Five Common Rails Mistakes

I’ve worked with Rails for quite a while now and in that time I’ve seen a lot of Rails applications and both read and written a lot of bad Ruby code. Here’s five common mistakes that I see in almost every Rails codebase.

1. Migrations with no schema specifics

Your data model is the core of your application. Without schema constraints, your data will slowly corrode due to bugs in your codebase until you can’t depend on any fields being populated. Here’s a Contact schema:

  create_table "contacts" do |t|
    t.integer  "user_id"
    t.string   "name"
    t.string   "phone"
    t.string   "email"

What is required? Presumably a Contact must belong_to a User and have a name — use database constraints to guarantee this. By adding :null => false, we ensure that the model is always consistent even if we have bugs in our validation because the database will not allow a model to be saved if it fails those constraints.

  create_table "contacts" do |t|
    t.integer  "user_id", :null => false
    t.string   "name", :null => false
    t.string   "phone"
    t.string   "email"

Bonus points: use :limit => N to size your string columns appropriately. Strings default to 255 characters and phone probably doesn’t need to be that big, does it?

2. Object-Oriented Programming

Most Rails developers do not write object-oriented Ruby code. They write MVC-oriented Ruby code by putting models and controllers in the expected locations. Most will add utility modules with class-methods in lib/, but that’s it. It takes 2-3 years before developers realize: “Rails is just Ruby. I can create simple objects and compose them in ways that Rails does not explicitly endorse!”

Bonus points: introduce facades for any 3rd-party services you call. Provide a mock facade for use in your tests so that you don’t actually call the 3rd party service in your test suite.

3. Concatenating HTML in helpers

If you are creating helper methods, kudos, at least you trying to keep your view layer clean. But developers often don’t know the basics of creating tags within helpers, leading to messy string concatenation or interpolation:

str = "
  • " str += link_to("#{vehicle.title.upcase} Sale", show_all_styles_path(, vehicle.url_title)) str += "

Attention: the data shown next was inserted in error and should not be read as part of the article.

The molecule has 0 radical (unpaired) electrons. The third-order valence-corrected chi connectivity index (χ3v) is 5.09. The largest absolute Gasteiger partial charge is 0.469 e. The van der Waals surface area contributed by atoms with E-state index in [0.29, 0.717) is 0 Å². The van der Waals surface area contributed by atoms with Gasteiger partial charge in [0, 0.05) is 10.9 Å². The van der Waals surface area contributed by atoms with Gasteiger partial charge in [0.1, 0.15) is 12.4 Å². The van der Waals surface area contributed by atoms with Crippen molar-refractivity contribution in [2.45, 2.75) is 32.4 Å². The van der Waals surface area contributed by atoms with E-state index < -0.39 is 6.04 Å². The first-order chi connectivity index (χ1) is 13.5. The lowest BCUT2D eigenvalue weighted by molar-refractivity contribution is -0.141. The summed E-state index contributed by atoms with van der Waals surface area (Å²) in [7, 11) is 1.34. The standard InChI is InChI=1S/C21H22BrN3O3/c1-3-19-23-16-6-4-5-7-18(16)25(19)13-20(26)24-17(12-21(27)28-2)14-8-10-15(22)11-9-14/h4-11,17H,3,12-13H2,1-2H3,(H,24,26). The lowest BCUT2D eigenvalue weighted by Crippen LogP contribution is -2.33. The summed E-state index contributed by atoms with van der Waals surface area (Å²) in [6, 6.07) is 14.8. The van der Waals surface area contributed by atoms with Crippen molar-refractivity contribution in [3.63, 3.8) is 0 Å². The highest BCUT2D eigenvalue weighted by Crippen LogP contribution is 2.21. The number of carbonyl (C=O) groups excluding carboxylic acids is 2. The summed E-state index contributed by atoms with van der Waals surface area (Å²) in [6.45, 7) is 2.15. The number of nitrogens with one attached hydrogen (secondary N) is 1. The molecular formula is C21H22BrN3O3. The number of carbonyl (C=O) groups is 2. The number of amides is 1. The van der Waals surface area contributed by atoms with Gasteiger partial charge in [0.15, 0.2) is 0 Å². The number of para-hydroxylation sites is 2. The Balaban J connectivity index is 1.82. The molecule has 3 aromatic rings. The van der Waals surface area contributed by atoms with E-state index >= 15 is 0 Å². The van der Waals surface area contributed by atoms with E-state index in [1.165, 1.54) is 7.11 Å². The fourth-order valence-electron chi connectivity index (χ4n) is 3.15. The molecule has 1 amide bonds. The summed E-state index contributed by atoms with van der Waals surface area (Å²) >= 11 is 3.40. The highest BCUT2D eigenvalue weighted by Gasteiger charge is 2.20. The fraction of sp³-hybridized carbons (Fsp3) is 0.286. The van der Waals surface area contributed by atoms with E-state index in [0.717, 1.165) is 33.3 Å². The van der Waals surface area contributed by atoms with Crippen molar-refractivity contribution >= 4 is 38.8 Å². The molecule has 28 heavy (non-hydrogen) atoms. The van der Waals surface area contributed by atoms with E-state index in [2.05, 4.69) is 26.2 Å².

• " str.html_safe

    Yikes, it’s ugly and can easily lead to XSS security holes! content_tag is your friend.

    content_tag :li, :class => 'vehicle_list' do
      link_to("#{vehicle.title.upcase} Sale", show_all_styles_path(, vehicle.url_title))

    Bonus points: start introducing helper methods that take blocks. Nested blocks are a natural fit when generating nested HTML.

    4. Giant queries loading everything into memory

    You need to fix some data so you’ll just iterate through it all and fix it, right?

    User.has_purchased(true).each do |customer|

    You have an ecommerce site with a million customers. Let’s say each User object takes 500 bytes. This code will take 500MB of memory at runtime! Better:

    User.has_purchased(true).find_each do |customer|

    find_each uses find_in_batches to pull in 1000 records at a time, dramatically lowering the runtime memory requirements.

    Bonus points: use update_all or raw SQL to perform the mass update. SQL takes time to learn well but the benefits are even more tremendous: you’ll see a 100x improvement in the performance.

    5. Code review!

    I’m guessing you are using GitHub and I’m also guessing you aren’t using pull requests. If you spend a day or two building a feature, do it on a branch and send a pull request. Your team will be able to review your code, offer suggestions for improvement and possible edge cases that you didn’t consider. I guarantee your code will be higher quality for it. We’ve switched to using pull requests for 90% of our changes at TheClymb and it’s been a 100% positive experience.

    Bonus points: Don’t merge pull requests without tests for at least the happy path. Testing is invaluable to keep your application stable and your sleep peaceful.

    Did I miss any common issues? Leave a comment and let me know!

    Update: use find_each rather than find_in_batches, thanks readers!

    49 thoughts on “Five Common Rails Mistakes”

    1. Great tips. It seems like in particular point 2 is getting a lot of attention recently – as apps are growing larger, developers are realizing that software engineering concerns about code organization actually apply to the work that we’re doing with Rails.